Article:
Research proposed in applications must be ideologically and politically unbiased.

NIH funds may not be used, in whole or in part, to advocate or promote gun control or to support lobbying activities, as outlined in Section 4 of the NIH Grants Policy Statement (GPS)- Public Policy Mandates

Application and Submission Information
Applicants do not need to apply to the same FOA that the parent grant was submitted to. Instead, we will be using existing FOAs noted below for application submission. In an exception to standard practice, the participating institutes/centers will accept competitive revision applications submitted to the FOAs listed below. Receipt dates indicated in these FOAs do not apply to applications responding to this request for competitive revisions. Therefore, applicants must submit competitive revision applications by May 15, 2020 as described below by 5pm at the local time of the applicant organization.
Submit applications for this initiative using one of the following funding opportunity announcements (FOAs) or any reissues of these announcement through the expiration date of this notice.
For applicants with a current active R01:

  • PA-19-055 - NIH Research Project Grant (Parent R01 Clinical Trial Required)
  • PA-19-056 - NIH Research Project Grant (Parent R01 Clinical Trial Not Allowed)
  • PA-19-091 NIH Research Project Grant (Parent R01 Basic Experimental Studies with Humans Required)

For applicants with a current active R21:

  • PA-19-053, NIH Exploratory/Developmental Research Grant Program (Parent R21 Clinical Trial Not Allowed)
  • PA-19-054, NIH Exploratory/Developmental Research Grant Program (Parent R21 Clinical Trial Required)

  • PA-19-092, NIH Exploratory/Developmental Research Grant Program (Parent R21 Basic Experimental Studies with Humans Required)

All instructions in the SF424 (R&R) Application Guide and the funding opportunity announcement used for submission must be followed, with the following additions:

  • Resource Sharing Plans are expected to must include a data sharing plan that describes their proposed process for making resulting publications, code, and to the extent possible, the underlying primary data immediately and broadly available to the public. See Section of the NIH GPS.

The NIH Policy on Dissemination of NIH-funded Clinical Trial Information establishes the expectation that all NIH-funded recipients and investigators conducting clinical trials, funded in whole or in part by the NIH, will ensure that their clinical trials are registered at, and that summary results information is submitted to, for public posting. See Section 4.1.3 of the NIH GPS.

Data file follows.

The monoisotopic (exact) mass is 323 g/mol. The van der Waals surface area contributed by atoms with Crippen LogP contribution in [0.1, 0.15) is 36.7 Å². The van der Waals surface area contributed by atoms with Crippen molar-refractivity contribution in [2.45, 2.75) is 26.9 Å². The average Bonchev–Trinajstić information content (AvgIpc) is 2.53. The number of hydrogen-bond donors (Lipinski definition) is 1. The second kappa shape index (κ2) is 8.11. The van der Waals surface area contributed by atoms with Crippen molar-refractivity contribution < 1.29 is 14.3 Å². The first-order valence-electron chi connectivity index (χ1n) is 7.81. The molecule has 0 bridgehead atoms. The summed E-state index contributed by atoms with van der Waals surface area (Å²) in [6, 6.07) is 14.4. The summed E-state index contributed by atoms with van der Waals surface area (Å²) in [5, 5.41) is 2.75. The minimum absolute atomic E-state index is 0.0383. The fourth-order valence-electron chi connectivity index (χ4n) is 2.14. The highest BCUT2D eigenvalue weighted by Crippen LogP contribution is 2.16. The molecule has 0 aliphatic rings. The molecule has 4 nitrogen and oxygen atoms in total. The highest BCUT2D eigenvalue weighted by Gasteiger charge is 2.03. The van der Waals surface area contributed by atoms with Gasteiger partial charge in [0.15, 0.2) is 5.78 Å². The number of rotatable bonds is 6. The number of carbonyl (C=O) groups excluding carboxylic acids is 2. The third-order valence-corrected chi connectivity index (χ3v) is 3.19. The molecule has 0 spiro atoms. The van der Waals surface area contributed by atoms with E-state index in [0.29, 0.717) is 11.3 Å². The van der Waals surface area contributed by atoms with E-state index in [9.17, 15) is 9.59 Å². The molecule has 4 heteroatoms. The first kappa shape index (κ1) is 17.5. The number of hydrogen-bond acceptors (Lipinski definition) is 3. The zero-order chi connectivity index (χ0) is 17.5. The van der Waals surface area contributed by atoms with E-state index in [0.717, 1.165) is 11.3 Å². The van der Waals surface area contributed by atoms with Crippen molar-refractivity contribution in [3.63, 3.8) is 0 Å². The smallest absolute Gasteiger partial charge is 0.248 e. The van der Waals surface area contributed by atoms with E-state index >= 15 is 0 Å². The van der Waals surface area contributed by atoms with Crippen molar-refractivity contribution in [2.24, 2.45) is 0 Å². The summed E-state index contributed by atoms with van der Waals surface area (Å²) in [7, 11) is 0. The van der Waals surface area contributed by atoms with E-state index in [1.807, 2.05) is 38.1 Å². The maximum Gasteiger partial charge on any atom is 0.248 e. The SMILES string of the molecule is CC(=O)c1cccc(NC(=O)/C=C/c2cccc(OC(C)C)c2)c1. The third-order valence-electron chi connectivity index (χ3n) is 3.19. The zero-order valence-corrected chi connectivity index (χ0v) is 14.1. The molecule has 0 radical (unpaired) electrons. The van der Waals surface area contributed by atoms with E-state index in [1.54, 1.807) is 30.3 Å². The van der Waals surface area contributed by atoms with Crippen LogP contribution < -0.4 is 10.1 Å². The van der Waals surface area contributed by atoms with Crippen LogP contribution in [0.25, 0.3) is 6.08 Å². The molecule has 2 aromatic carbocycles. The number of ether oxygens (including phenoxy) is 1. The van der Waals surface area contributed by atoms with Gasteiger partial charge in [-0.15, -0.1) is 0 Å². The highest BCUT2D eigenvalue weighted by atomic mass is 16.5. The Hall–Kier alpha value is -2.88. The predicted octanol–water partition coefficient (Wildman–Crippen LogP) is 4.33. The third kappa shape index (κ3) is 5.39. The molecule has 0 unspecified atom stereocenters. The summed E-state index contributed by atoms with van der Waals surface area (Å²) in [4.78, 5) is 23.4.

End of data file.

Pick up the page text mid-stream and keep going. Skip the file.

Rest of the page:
Applicants will be expected to submit plans for pre-registration of research projects using publicly available platforms or as applicable. Funded awardees that are not using should provide in their annual progress reports the unique identifier assigned by the alternative platform, if available, and a link to the report (e.g., page or record) in the alternative platform.

NIH Public Access Policy:
NIH-funded investigators are required by Federal law to submit (or have submitted for them) to the NIH National Library of Medicine PubMed Central an electronic version of the final, peer-reviewed manuscript upon acceptance for publication, to be made publicly available no later than 12 months after the official date of publication. See Section 8.2.2 of the NIH GPS.

One-year supplement applications may be submitted with budgets up to $200,000 in direct costs. The project and budget periods must be within the currently approved project period for the existing parent award and the parent grant must be active when the application is submitted. Projects currently in a no-cost extension status are not eligible to apply.

For funding consideration, applicants must include NOT-OD-20-089 (without quotation marks) in the Agency Routing Identifier field (box 4B) of the SF424 R&R form. Applications without this information in box 4B will not be considered for this initiative.

Applications nonresponsive to terms of this NOSI will be withdrawn from consideration for this initiative.

Standard review criteria used in the FOAs noted above apply.


Please direct all inquiries to the contacts in Section VII of the listed funding opportunity announcements with the following additions/substitutions

Dara Blachman-Demner, Ph.D.
Office of Behavioral and Social Sciences Research
National Institutes of Health
Telephone: 301-496-8522